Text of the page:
News & Media

November 23, 2012
The Colloquium “Latin of the Maronites”

On November 23, 2012, The Center for Latin Studies at the Faculty of Letters at The Holy Spirit University of Kaslik organized a Colloquium entitled “Latin of the Maronites”, which took place in the Conference Hall on the Main Campus, in the presence of fathers, professors, researchers and students.

The Vice-President and Dean of The Faculty of Letters, Rev. Fr. Karam Rizk, inaugurated the first session entitled “Reviewing the Written Heritage”. He pointed out that the use of the Latin language by the Maronites is an important cultural phenomenon, showing that they entered the renaissance period from the outset. He added that the Maronites have played a prominent role in preserving Middle Eastern manuscripts as part of the oriental and international heritage today.

The Head of The Center for Latin Studies at the Holy Spirit University of Kaslik, Dr. Mireille Issa delivered the speech of the Director of the Studies at the Higher Studies School for Social Sciences in Paris, Dr. Bernard Heyberger, who stated that the Maronite Scholar Ibrahim El Hakilani and his works characterized the renaissance era.

The Historian and Author, Mr. Antoine Khater spoke on the establishment of the Maronite School in Rome in 1584 and on three pioneers of the Maronite renaissance: John the Baptist El Hasrouni, Nasrallah Chalak El Akouri and Ibrahim El Hakilani.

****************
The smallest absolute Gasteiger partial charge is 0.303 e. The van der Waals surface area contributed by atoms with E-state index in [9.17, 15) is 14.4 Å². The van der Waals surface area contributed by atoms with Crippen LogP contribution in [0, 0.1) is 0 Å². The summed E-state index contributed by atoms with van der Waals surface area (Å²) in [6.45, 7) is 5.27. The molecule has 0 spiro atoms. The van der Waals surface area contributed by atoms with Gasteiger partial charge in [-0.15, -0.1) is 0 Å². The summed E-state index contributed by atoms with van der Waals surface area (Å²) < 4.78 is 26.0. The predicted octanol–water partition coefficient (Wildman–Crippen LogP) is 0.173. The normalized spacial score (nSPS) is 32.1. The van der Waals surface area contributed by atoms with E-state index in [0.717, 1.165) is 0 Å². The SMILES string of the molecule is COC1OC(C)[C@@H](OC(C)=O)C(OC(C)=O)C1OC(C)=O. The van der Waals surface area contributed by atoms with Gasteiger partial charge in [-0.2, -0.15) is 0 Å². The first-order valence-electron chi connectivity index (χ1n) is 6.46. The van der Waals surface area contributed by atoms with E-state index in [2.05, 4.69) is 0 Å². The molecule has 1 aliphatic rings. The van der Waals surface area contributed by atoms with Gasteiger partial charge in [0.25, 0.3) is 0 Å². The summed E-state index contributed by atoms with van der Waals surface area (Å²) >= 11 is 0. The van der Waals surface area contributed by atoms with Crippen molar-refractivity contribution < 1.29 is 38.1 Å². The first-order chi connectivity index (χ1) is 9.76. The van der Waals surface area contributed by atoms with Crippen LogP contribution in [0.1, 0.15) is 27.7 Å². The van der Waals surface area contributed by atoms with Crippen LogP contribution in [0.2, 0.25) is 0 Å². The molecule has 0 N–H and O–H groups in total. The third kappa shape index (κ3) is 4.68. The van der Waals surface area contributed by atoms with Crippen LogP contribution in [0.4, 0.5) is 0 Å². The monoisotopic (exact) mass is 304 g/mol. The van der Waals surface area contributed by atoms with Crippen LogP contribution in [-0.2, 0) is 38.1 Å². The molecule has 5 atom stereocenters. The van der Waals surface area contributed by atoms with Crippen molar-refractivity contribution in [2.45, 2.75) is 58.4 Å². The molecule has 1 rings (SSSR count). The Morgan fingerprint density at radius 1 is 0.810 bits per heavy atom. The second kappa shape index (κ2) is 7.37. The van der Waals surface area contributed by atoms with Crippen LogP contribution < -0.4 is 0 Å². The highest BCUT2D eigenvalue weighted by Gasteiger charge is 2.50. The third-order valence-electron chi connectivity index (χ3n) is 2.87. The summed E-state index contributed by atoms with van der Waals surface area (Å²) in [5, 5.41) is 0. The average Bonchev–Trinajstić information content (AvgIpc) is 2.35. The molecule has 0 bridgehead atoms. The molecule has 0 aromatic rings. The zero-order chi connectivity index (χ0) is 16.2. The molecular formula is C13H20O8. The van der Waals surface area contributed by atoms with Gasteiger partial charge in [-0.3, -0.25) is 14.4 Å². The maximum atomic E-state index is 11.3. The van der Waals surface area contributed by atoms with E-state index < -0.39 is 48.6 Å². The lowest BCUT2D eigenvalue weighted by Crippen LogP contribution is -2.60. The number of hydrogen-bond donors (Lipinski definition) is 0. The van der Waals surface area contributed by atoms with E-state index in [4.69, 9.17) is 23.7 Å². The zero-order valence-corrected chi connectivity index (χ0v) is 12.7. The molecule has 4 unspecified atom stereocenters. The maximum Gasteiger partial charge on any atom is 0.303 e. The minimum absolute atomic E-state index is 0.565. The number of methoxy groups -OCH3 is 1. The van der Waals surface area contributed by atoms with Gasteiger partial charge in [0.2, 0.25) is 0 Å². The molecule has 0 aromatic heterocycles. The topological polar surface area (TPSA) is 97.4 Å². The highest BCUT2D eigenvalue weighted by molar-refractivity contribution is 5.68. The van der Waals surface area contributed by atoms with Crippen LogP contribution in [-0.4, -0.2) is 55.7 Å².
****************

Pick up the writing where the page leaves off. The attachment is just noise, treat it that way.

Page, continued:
At the end of the first session, Mr. Frederic Alpi, researcher at the French Institute for the Near East in Beirut, mentioned, in his speech, on the two letters of 517 and 518; the first sent by monks from Syria II to Pope Hormisdas and the second being the answer of Pope Hormisdas. Maronite Historians of the seventeenth century have used these documents, among which is Fauste Nairon, to shed light on the relationship between the Maronite Church and Rome, the theory of the “perpetual Orthodoxy”, and the Maronite conception on defending the Orthodoxy in the East.

During the second session entitled “History and some Linguistic Illuminations”, Father Abbot Elias Khalife, the former Superior General of the Lebanese Maronite Order, talked about the Latin of Joseph Simon El Semaani. Sister Benoite tackled the issue of some Latin words between the thirteenth and the eighteenth centuries, whilst Dr. Mireille Issa examined the historical and geographical discrepancies in “De nonnullis Orientalium urbibus de Sahiuni”.

During the third session, the USEK Historian and Professor, Dr. Paul Zgheib, showed that two intersecting locations were identified in Amchit. The Lecturer in Modern History at the University of Reims Champagne-Ardenne in France, Aurelian Girard, spoke about Fauste Nairon and the Republic of Letters during the second half of the seventh century.

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